What do dogs see? Dr Amanda Nott reports from a recent Ophthalmology conference run by the Centre for Veterinary Education at Sydney University. Keynote speakers were a many of the leading veterinary ophthalmologists from around Australia.

Many people have often wondered what their dog is able to see – especially in regards to colour. During evolution dogs developed different abilities to help them survive compared to humans. They were not foragers like human ancestors, but rather required the ability to detect and follow prey during the day and night.


Dogs have better ability to see in low light compared to people, but are not as well equipped for this as cats. This is achieved by having many light receptors in their eyes (rods) as well as a reflective layer at the back of their eyes. This reflective layer bounces light back to the receptors for even more chance of detection.


Dogs have fewer types of colour receptors (“cones”) in their eyes compared to humans.  The cones are most sensitive to violet and yellow-green light, making their colour spectrum different to people. They are thought to have very similar colour vision to people that have red-green colour blindness. So to your dog, red-orange appears as yellow and green-blue looks similar to grey.

Hence “roses are grey, violets are grey”.

Visual acuity

Most dogs are neither near or far-sighted, but find distant objects are sharply focused. Some breeds are more near-sighted (i.e. Rottweilers, Miniature Schnauzers and Toy Poodles) while others are more far-sighted (i.e. Australian Shepherds and Alaskan Malamutes).  Most dogs are not able to clearly focus on objects 30-55cm in front of their eyes, compared to many children who can clearly focus on objects about 7cm in front of their eyes. Dogs cannot focus on as small objects as a human with 20/20 vision could at a distance of 6 meters – a human ophthalmologist would class a dog as having about 20/75 vision.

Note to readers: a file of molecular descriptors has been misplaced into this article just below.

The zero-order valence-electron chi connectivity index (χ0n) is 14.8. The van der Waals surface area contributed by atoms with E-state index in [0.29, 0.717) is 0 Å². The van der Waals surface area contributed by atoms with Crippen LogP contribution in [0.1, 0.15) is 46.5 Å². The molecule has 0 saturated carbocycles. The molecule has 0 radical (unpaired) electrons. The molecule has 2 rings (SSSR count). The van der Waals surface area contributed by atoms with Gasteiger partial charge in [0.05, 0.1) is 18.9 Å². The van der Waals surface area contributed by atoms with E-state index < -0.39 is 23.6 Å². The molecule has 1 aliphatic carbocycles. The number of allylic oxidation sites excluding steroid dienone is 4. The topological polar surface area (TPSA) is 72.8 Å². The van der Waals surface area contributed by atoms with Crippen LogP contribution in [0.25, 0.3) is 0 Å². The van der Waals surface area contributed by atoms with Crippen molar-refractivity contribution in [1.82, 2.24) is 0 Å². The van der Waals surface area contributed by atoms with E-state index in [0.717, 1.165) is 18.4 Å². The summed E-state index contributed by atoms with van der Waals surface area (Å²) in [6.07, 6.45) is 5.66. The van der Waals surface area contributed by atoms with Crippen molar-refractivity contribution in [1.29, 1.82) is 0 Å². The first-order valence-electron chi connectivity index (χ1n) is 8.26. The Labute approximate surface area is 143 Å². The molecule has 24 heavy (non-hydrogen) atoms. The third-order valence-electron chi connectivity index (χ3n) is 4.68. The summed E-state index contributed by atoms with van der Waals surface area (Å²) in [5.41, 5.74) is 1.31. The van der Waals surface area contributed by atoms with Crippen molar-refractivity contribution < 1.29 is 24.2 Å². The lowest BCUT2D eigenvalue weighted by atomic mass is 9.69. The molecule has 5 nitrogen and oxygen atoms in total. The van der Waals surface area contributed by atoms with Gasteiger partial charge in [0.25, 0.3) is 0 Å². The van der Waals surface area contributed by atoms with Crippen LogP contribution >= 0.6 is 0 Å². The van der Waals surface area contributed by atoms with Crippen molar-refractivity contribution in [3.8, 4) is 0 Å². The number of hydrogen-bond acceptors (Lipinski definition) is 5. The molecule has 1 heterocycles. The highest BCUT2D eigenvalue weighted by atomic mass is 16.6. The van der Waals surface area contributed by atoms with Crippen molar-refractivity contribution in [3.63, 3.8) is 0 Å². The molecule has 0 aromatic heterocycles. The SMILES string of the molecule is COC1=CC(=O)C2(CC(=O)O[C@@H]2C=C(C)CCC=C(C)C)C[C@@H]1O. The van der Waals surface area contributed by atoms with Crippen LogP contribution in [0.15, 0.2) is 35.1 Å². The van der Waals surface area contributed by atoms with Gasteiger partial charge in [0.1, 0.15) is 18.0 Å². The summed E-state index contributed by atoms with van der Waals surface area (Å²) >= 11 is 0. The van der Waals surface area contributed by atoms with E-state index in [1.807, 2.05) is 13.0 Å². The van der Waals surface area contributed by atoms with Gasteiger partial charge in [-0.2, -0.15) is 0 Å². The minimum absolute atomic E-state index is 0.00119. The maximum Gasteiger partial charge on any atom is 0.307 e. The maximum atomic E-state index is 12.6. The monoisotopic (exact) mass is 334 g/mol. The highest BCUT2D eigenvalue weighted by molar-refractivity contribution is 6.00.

Field of view

The filed of view refers to how wide or narrow the visual field of an animal is. Predator animals usually have narrower fields of view compared to prey animals. Dogs have developed as predators and have a field of view of about 240 degrees compared to humans who have a field of view of 180-200 degrees.  Horses (a prey species) have a field of view of 357 degrees! They have a small blind spot right behind their tail and an ever smaller one right in front of their nose. The field of view would vary slightly between breeds as there is some variation in how long the nose is and how far apart the eyes are (i.e. a pug compared to a collie).

Motion detection

Dogs are more stimulated by moving objects… this is why a dog will often “ignore” a stationary object, but start chasing it as soon as it moves. There was a study of police dogs that found that the dogs could detect particular moving objects at 810-900m but when these objects were stationary they only detected them at 585m.

So the world appears quite differently to your furry friend – although just as much fun (possibly even more!).

The team at Inner South Veterinary Centre are here to help if you have any problems with your dog’s or cat’s eyes. Whether you are worried about vision, sore eyes, itchy eyes,  runny eyes, red eyes, blue eyes or anything else,  please call our clinic today for an appointment with one of our veterinarians.